Bill the Cad Strikes Again
Good old Bill Clinton. He is said to be "deeply concerned" about the jailing of a Canadian journalist in Malaysia. Murray Hiebert, a reporter for a Hong Kong-based magazine published by Dow Jones, got six weeks in the pokey for contempt of court. Now I don't know Murray Hiebert, and I'm sure that he?unlike Clinton?does not belong behind bars, but such are the joys of journalism in faraway places.
Hiebert's conviction stemmed from an article he wrote about a woman who sued a school after her son was kicked off the debating team. I basically agree with Hiebert, who wrote about the growing number of suits in Malaysia (if I had my way, all frivolous suits, which comprise 90 percent of all suits filed in the U.S., would be punished by imprisoning the plaintiffs as well as the shyster lawyers who encouraged them), but the judge disagreed. He ruled that the article had "scandalized the court and was calculated to excite prejudice against the plaintiff."
Well, the Draft Dodger and First Perjurer was shocked that in Malaysia a judge would rule that a reporter excited prejudice against a person. Mind you, the fact that Bill Clinton and his catamites have spent a lifetime exciting prejudices via the press against anyone deemed a political adversary does not seem important. As in everything he says and does, Clinton is yet again being less than truthful. Six weeks is hardly a lifetime, which would be the sentence for, say, a Tibetan reporter for not toeing the party line. And I doubt very much if the Draft Dodger would be deeply concerned about that.
Asked about Clinton's comments, the Malaysian prime minister, Mahathir bin Mohamad, was not pleased. He has a point. First of all, it is none of Clinton's business. Malaysia is a sovereign country, with a justice system of its own, not Arkansas, where friends of Bill can be appointed judges and expected to perform. Second of all, and this is what Mahathir homed in on, the American habit of arresting people in other countries and bringing them to trial in America is against international law. Clinton has not exactly put pressure on that grinning hyena, Tony Blair, to release Gen. Pinochet, illegally held under house arrest in Blighty. And another thing: Few Americans are remotely aware that for more than eight months the American and British governments have been bombing the crap out of a country that used to go by the ancient name of Mesopotamia, now Iraq. (Alexander the Great died on the banks of the Euphrates, a river that runs through it, pun intended.)
So I ask you: How is it possible to be deeply concerned about a reporter being held in contempt and jailed for six weeks in a civilized country like Malaysia, but not be at all concerned that thousands of Iraqi children are dying every year because Clinton and the grotesque Madeleine Albright have decided to play hardball against innocent people for domestic purposes? (Iraqi children do not vote in America, but reporters do influence voters.)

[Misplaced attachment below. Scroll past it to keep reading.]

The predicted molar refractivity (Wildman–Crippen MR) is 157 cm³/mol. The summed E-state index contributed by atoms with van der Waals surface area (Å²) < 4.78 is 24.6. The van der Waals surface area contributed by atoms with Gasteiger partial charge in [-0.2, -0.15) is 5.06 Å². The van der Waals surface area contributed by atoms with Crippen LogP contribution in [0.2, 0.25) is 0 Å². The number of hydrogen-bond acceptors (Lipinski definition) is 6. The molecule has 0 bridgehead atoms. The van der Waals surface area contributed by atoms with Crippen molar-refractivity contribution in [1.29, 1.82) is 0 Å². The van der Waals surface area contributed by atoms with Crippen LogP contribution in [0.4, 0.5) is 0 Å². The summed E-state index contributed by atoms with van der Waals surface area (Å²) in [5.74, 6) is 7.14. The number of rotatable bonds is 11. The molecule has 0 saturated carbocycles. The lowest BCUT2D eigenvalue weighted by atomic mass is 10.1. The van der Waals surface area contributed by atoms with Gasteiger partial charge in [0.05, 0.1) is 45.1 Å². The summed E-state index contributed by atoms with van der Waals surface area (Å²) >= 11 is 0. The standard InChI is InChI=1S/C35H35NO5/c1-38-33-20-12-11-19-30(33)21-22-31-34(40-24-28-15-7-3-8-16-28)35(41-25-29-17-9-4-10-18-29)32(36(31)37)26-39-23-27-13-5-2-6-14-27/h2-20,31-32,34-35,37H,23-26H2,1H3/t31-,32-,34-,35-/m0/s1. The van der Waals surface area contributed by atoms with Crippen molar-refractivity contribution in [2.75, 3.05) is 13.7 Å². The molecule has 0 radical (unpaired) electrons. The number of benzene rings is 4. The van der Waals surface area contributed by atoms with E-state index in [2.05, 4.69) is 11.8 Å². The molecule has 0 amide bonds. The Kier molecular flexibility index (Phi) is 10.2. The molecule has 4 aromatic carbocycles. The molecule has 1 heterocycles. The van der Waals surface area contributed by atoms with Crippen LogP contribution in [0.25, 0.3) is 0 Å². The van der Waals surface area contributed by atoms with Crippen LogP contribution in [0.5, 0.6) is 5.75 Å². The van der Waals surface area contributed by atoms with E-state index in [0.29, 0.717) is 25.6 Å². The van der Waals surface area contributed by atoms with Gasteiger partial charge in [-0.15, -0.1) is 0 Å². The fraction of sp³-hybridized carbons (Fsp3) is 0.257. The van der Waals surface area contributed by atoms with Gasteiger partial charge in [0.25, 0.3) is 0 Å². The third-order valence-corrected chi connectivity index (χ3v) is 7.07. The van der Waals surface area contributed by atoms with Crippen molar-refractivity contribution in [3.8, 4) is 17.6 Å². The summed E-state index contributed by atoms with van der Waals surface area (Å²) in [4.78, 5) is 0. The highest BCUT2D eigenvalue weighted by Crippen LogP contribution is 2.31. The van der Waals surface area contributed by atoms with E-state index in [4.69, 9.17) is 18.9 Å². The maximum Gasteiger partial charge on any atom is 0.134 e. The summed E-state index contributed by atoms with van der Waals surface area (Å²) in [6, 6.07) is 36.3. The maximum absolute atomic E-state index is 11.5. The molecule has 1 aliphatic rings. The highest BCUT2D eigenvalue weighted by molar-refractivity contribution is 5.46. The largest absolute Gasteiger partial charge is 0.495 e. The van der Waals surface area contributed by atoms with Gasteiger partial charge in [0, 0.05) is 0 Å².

But let me answer my own question. As Amanda Craig wrote in the Sept. 12 Sunday Times, "The late Willie Whitelaw [a Thatcher minister], was once asked what was the difference between [a cad and a bounder]. His distinction was that a bounder is a soldier who is sent home from the front with a letter for his commanding officer's wife and, finding her both lonely and beautiful, seduces her. A cad is someone with a desk job who, when asked to deliver the same, puts on a uniform before he visits. In other words, a bounder is a shameless opportunist but a cad manipulates the odds."
I cannot think of someone who better fits the bill of a cad than Clinton. His double standards are not only breathtaking, they are unique. There is no greater hypocrite, no bigger moral coward, no slimier manipulator. He bombed and bullied the Serbs because, unlike Indonesia, Serbia is a small and unimportant country that has the merit of being within reach of Italian-based aircraft. The Far East is different. There he will posture and strike an assortment of moral attitudes but do nothing to save a single life in East Timor.
Let me remind you what the oiliest and most dishonest man ever to sleep in the White House said to justify the bombing of Serbia: "Whether you live in Africa, or Central Europe, or any other place, if somebody comes after innocent civilians and tries to kill them en masse because of their race, their ethnic background or their religion, and it's within our power to stop it, we will stop it." And pigs might fly, as they say in the old country.
As I write, the Albanian mafia is tightening its grip on Kosovo. The drug-dealing KLA?more than 40 percent of the heroin reaching Western Europe moves through Kosovo?was contained by the Serbs, but no longer. Effectively, there are no borders between Albania, Kosovo and Macedonia. Kosovo is now a drug lord's paradise. And since the Serb defeat, innocent Serb civilians are being killed because of their race and their religion. But there hasn't been a peep from the body-snatcher in the White House.